Nietzsche and Jewish Culture

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Jacob Golomb
Routledge, Jan 1, 1997 - Philosophy - 282 pages
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Friedrich Nietzsche occupies a contradictory position in the history of ideas: he came up with the concept of a master race, yet an eminent Jewish scholar like Martin Buber translated his Also sprach Zarathustra into Polish and remained in a lifelong intellectual dialogue with Nietzsche. Sigmund Freud admired his intellectual courage and was not at all reluctant to admit that Nietzsche had anticipated many of his basic ideas.
This unique collection of essays explores the reciprocal relationship between Nietzsche and Jewish culture. It is organized in two parts: the first examines Nietzsche's attitudes towards Jews and Judaism; the second Nietzsche's influence on Jewish intellectuals as diverse and as famous as Franz Kafka, Martin Buber, Franz Rosenzweig and Sigmund Freud. Each carefully selected essay explores one aspect of Nietzsche's relation to Judaism and German intellectual history, from Heinrich Heine to Nazism.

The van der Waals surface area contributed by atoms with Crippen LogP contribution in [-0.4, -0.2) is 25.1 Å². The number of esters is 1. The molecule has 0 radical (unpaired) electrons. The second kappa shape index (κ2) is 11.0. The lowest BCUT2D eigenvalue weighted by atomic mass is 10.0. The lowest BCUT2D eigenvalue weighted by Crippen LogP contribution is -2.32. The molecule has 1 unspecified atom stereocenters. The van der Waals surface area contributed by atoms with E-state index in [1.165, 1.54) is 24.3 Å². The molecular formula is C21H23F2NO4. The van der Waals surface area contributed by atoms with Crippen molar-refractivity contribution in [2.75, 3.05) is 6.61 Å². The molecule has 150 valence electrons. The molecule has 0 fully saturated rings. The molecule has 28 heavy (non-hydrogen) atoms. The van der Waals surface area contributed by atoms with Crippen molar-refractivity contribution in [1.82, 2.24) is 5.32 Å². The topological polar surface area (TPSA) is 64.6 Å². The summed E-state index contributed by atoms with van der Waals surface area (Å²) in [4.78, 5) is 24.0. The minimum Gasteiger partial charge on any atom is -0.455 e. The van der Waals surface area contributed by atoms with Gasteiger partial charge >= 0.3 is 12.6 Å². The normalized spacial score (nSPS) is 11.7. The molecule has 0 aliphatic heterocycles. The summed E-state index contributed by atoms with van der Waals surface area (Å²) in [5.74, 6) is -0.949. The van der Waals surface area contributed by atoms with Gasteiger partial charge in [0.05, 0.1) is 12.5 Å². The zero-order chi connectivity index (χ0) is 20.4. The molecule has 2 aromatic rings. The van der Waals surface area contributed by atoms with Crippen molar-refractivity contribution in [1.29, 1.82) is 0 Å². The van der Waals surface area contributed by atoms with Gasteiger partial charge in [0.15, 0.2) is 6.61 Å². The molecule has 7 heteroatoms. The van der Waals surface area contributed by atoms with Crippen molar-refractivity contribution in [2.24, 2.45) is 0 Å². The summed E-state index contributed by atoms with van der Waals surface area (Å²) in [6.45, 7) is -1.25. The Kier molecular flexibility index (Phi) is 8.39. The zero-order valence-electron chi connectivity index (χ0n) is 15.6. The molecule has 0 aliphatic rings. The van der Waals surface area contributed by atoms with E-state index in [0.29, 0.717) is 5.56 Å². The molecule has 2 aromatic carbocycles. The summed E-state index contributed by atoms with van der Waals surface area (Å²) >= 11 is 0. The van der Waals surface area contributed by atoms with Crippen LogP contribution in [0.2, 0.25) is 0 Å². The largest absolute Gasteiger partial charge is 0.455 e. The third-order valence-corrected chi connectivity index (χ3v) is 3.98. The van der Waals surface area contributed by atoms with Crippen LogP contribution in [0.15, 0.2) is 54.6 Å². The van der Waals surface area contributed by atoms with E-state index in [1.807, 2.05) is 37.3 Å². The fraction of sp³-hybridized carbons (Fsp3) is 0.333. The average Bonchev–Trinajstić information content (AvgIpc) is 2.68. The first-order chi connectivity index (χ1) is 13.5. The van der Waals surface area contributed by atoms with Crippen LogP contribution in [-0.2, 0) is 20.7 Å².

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About the author (1997)

Golomb is Associate Professor of Philosophy at the Hebrew University of Jerusalem.

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